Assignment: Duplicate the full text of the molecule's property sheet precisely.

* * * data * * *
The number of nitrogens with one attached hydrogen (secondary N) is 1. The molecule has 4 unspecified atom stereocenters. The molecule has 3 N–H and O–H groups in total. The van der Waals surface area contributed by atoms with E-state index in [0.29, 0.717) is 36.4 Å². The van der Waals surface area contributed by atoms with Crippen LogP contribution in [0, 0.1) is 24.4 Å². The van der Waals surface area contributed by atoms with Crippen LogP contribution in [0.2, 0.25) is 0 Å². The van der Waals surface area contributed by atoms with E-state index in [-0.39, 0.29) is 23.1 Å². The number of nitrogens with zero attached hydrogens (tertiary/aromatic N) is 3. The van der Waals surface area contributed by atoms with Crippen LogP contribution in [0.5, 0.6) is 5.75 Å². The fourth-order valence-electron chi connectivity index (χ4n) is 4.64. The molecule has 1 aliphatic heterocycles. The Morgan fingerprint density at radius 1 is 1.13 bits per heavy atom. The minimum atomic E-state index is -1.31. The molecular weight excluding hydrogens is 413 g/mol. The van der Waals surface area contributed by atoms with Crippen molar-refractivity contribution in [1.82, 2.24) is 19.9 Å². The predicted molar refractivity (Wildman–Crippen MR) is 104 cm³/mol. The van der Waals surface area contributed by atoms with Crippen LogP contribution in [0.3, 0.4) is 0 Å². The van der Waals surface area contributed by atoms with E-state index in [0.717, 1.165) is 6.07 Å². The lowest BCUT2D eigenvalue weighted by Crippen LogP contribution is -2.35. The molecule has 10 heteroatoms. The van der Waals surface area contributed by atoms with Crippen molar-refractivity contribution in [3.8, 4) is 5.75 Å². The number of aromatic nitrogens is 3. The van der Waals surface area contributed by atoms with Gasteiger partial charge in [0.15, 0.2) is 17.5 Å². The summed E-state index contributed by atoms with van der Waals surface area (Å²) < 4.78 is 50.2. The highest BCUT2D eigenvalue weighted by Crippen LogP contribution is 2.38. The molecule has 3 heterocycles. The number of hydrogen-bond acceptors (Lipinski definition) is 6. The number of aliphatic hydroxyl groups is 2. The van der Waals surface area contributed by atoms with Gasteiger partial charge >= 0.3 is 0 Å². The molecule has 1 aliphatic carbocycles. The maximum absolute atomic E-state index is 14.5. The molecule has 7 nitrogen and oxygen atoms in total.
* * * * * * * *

The number of nitrogens with one attached hydrogen (secondary N) is 1. The molecule has 4 unspecified atom stereocenters. The molecule has 3 N–H and O–H groups in total. The van der Waals surface area contributed by atoms with E-state index in [0.29, 0.717) is 36.4 Å². The van der Waals surface area contributed by atoms with Crippen LogP contribution in [0, 0.1) is 24.4 Å². The van der Waals surface area contributed by atoms with Crippen LogP contribution in [0.2, 0.25) is 0 Å². The van der Waals surface area contributed by atoms with E-state index in [-0.39, 0.29) is 23.1 Å². The number of nitrogens with zero attached hydrogens (tertiary/aromatic N) is 3. The van der Waals surface area contributed by atoms with Crippen LogP contribution in [0.5, 0.6) is 5.75 Å². The fourth-order valence-electron chi connectivity index (χ4n) is 4.64. The molecule has 1 aliphatic heterocycles. The Morgan fingerprint density at radius 1 is 1.13 bits per heavy atom. The minimum atomic E-state index is -1.31. The molecular weight excluding hydrogens is 413 g/mol. The van der Waals surface area contributed by atoms with Crippen molar-refractivity contribution in [1.82, 2.24) is 19.9 Å². The predicted molar refractivity (Wildman–Crippen MR) is 104 cm³/mol. The van der Waals surface area contributed by atoms with Crippen LogP contribution in [0.3, 0.4) is 0 Å². The van der Waals surface area contributed by atoms with E-state index in [0.717, 1.165) is 6.07 Å². The lowest BCUT2D eigenvalue weighted by Crippen LogP contribution is -2.35. The molecule has 10 heteroatoms. The van der Waals surface area contributed by atoms with Crippen molar-refractivity contribution in [3.8, 4) is 5.75 Å². The number of aromatic nitrogens is 3. The van der Waals surface area contributed by atoms with Gasteiger partial charge in [0.15, 0.2) is 17.5 Å². The summed E-state index contributed by atoms with van der Waals surface area (Å²) < 4.78 is 50.2. The highest BCUT2D eigenvalue weighted by Crippen LogP contribution is 2.38. The molecule has 3 heterocycles. The number of hydrogen-bond acceptors (Lipinski definition) is 6. The number of aliphatic hydroxyl groups is 2. The van der Waals surface area contributed by atoms with Gasteiger partial charge >= 0.3 is 0 Å². The molecule has 1 aliphatic carbocycles. The maximum absolute atomic E-state index is 14.5. The molecule has 7 nitrogen and oxygen atoms in total.